Not everyone wants to become a psychologist or go to graduate school. What career options are there for someone with an undergraduate degree in psychology, or a degree related to psychology? Check out the ideas and links below, helpful both to those entering the workforce right after graduation, or for those who plan to further their education to obtain a job-specific certificate or diploma.
The University of Toronto Career Centre offers a wealth of resources, workshops, events, and job listings to assist students and recent graduates with their career search. Check out upcoming events on the Career Event page of this website.
Information about Careers in Psychology
- Canadian Psychological Association information on careers in psychology
- Canadian Psychological Association information on becoming a psychologist
- For career descriptions, profiles and job outlooks visit the Government of Canada Working in Canada website
Job Posting Links
- University of Toronto Career Centre provides a list of job postings for students and recent graduates
- U of T Careers posts jobs for research assistants, academic advisors and more
- Charity Village is an excellent site to search for non-profit jobs
- Career Jet for students with a bachelor's degree in psychology
- Indeed for psychology-related jobs in Canada
Government Job Sites
- Ontario Ministry of Training, Colleges and Universities for jobs in Ontario Ontario Public Service Careers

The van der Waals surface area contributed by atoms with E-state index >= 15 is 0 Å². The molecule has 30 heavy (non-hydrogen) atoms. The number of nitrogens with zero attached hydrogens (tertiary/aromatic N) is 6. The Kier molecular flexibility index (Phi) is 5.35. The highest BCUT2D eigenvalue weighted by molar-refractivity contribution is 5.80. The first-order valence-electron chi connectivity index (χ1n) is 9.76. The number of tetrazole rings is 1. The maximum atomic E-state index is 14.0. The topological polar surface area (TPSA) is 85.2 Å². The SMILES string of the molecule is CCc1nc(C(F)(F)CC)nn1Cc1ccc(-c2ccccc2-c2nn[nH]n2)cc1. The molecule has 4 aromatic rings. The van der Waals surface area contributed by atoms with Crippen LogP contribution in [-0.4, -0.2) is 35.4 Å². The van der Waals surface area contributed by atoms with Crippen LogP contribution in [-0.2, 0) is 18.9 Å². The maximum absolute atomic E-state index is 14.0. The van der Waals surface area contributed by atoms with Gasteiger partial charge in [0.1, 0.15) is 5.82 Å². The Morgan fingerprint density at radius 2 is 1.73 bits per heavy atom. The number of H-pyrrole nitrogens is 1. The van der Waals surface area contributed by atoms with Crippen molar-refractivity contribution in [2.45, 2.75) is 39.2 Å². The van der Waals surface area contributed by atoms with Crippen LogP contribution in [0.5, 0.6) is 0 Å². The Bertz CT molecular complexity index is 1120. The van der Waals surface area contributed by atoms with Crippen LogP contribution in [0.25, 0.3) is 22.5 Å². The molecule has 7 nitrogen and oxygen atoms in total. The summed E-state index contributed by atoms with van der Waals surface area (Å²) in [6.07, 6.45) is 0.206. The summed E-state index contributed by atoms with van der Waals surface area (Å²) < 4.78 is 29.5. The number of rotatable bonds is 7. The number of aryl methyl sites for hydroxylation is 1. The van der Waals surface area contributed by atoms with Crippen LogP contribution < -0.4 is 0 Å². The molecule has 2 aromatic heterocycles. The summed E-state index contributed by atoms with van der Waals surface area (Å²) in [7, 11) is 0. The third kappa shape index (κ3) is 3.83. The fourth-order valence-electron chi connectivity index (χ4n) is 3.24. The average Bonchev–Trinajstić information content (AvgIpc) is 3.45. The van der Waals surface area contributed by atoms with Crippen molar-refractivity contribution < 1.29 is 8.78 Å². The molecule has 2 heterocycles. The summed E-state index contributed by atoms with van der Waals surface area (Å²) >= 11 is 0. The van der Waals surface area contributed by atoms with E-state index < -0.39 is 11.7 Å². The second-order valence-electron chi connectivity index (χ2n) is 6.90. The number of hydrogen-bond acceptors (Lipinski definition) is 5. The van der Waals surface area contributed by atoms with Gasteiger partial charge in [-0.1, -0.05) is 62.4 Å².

- Ontario Internship Program for recent graduates
- Jobs with the Government of Canada
Additional Education and Practical Training
Consider working toward a diploma or certificate from a community college or university, taking advantage of the career training they offer. This additional qualification may meet the needs of future employers who are looking for applicants with applied training and experience. The combination of the critical thinking skills and theory training you receive at university, coupled with applied, practical training received through a community college or certificate program, are very attractive to prospective employers and may well increase your employability. Such courses are often designed specifically for those who hold an undergraduate degree, making many of the programs one year or less in length. Courses are also sometimes offered part-time, in the evenings, or via distance education, allowing you to combine them with paid employment. Plus, having this extra certificate may make promotion at your workplace more likely. And colleges also offer more direct assistance with job placements after completion.
Universities Canada maintains a database of all university and college programs in Canada, at all levels. Check out the program or programs that fits your area of interest. You can also browse through the ‘fields of study’ for program ideas that you may never been aware of, or considered. Another source of related information is the Colleges and Institutes Canada (CICan).
Graduates unanimously agree that working in your field as a volunteer, with a not-for-profit organization, with campus organizations, or elsewhere is invaluable. It is the best way to gain the relevant job experience that will catch the attention of future employers. And you can make a contribution at the same time. Below are some volunteering websites for you to check out, both on and off campus.
- Volunteer at the University of Toronto:
- The Centre for Community Partnerships helps students find opportunities with community agencies, organizations and municipal governments
- The Career Centre has volunteer postings to can browse
- Ulife offers involvement opportunities at U of T
- Research and Lab Positions with the Psychology Department
- Volunteer Canada provides information on volunteering and links to volunteer centres across Canada
- Charity Village is another source to search for volunteer opportunities